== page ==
The modest drop reported in the trade deficit in June is good news, the current deficit is unsustainable. A declining trade deficit will also help to boost economic growth, as noted in a Times article this morning. However, the article missed an important part of the story.

What Do Plunging Mortgage Applications Mean?

It could mean less demand in the housing market. The Mortgage Bankers Association released the results of its weekly mortgage applications survey yesterday. While the weekly number for purchase mortgages was up slightly, the 4-week moving average was down and now stands more than 20 percent below its peaks last year. The refinance index is down by more than 50 percent. (The survey covers approximately 50 of mortgage originations.)

Remarkably, this important and timely data on the housing market appear to have been ignored in the NYT, WSJ, and Washington Post.

--Dean Baker

Mortgage Rates Will Stay Low, Why?

With the housing market clearly in a slump, the New York Times had a piece this morning asking how fast the housing market is heading down. In presenting the case for a gradual and limited decline the article asserts that �mortgage rates are still relatively low and look to stay well below rates common in the past.�

The Joe Lieberman Nobody Knows

Obviously Joe Lieberman was defeated because of the war. Three term incumbents don�t lose primaries because of their personal peccadilloes. But there is a side to Joe Lieberman that very few people are familiar with. Joe Lieberman played an important role in laying the basis for the accounting scandals of the stock bubble era.

The Problems of Public Pensions

Mary Williams Walsh has a nice piece on the unbooked libailities of public sector pension funds in today's NYT. Supporters of defined benefit pensions and public sector provision of public services are not helping the cause when they ignore bad accounting.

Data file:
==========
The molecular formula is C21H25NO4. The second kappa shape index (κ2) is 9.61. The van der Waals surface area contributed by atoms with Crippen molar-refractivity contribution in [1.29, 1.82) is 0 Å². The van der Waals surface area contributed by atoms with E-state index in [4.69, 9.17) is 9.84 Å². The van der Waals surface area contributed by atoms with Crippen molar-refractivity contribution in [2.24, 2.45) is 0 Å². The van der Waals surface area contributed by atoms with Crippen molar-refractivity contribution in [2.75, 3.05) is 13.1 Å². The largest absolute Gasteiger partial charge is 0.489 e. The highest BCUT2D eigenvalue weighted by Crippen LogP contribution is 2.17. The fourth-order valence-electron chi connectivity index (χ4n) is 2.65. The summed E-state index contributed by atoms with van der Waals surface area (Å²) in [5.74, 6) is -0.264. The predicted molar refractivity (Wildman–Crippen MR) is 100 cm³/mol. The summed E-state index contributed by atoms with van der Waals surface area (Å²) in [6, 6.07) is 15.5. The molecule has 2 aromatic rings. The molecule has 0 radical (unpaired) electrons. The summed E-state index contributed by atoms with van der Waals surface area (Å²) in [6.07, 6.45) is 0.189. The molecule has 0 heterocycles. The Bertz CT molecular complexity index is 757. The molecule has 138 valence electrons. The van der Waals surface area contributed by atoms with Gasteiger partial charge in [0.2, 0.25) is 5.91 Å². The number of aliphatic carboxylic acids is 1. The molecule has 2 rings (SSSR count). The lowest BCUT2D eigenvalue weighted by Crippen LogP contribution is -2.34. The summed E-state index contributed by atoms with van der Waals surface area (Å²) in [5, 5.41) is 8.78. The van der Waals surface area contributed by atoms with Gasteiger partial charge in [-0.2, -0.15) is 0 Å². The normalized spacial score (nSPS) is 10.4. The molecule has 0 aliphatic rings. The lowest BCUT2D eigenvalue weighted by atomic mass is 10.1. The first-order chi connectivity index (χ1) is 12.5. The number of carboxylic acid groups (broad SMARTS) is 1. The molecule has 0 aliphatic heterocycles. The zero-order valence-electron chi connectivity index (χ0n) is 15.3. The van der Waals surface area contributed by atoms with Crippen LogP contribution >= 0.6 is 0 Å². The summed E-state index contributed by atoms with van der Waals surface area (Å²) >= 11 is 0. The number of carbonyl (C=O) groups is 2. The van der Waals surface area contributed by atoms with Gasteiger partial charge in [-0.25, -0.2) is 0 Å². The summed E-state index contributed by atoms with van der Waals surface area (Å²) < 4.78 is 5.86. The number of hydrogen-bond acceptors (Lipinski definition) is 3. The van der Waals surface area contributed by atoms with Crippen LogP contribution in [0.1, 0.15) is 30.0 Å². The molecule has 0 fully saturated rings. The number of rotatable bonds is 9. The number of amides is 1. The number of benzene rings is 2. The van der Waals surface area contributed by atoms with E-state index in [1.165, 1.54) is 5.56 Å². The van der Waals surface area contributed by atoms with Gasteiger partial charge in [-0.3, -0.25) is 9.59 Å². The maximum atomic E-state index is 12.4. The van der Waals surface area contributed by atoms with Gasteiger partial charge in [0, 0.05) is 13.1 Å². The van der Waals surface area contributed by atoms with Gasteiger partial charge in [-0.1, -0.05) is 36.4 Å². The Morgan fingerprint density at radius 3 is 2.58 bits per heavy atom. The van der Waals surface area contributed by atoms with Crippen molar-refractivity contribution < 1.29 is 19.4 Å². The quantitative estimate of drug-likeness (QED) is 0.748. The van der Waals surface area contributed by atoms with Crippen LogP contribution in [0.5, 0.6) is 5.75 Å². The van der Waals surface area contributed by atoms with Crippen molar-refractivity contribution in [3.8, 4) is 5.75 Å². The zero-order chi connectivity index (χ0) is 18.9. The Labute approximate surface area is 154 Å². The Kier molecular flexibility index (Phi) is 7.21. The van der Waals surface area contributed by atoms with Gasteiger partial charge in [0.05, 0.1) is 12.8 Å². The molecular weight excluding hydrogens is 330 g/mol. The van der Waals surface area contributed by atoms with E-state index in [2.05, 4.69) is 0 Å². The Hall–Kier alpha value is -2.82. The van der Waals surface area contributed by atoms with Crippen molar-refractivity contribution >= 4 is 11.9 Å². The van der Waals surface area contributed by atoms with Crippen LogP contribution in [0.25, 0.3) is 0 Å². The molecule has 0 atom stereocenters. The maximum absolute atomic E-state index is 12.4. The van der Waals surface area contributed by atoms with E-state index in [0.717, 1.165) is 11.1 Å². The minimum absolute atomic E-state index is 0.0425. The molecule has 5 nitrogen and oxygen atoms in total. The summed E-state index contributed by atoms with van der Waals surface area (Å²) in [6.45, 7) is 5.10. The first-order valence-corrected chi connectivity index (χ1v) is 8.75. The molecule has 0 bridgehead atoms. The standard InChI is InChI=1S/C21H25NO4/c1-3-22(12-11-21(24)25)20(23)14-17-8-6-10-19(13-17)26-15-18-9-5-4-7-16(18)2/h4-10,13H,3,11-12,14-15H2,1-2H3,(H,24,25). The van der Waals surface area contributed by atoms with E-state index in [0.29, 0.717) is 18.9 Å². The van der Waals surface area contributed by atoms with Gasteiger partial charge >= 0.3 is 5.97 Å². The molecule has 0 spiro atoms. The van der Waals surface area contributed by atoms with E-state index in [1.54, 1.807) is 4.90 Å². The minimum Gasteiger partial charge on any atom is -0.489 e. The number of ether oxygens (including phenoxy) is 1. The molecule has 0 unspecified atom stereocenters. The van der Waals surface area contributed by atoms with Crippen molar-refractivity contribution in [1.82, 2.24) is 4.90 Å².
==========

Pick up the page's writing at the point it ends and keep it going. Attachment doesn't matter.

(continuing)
More Evidence of a Bursting Housing Bubble

New data from the Fed show that credit card debt rose at a 9.8 percent annual rate in June after increasing at an 11.0 percent rate in May. This extraordinary two-month rise is consistent with the story that homeowners are finding it increasingly difficult to borrow against their home � presumably because prices are no longer rising. If you need to borrow, and borrowing against the home is not an option, credit cards may be the next best alternative.

Economic Malpractice at the Financial Times

In case you thought that the United States had a monopoly on bad economic reporting, the Financial Times is out to prove you wrong. In a column this morning, Lex sought to show that an increase in the value of the Renminbi will not necessarily lead to a decline in the U.S. trade deficit with China. The evidence is a chart showing that the large rise in the euro against the dollar since 2001 has actually been associated with an increase in the U.S. trade deficit with Europe.

U.S. Health Care and Long-Term Deficit Scare Stories

My earlier comments about the how projections of rising health care costs are driving the horror stories about the long-term deficits prompted a number of comments. I will make a few quick points by way of response.

Job Numbers for Nerds (and Good Reporters)

As has been widely reported, the July job numbers came in somewhat weaker than expected, with job growth of just 113,000. This is the fourth consecutive month in which job growth has hovered near 100,000.

However, the actual picture may be somewhat worse than the official data show. The reason is that the Bureau of Labor Statistics (BLS) may be imputing too many jobs into the survey for new firms that are not included in their sample.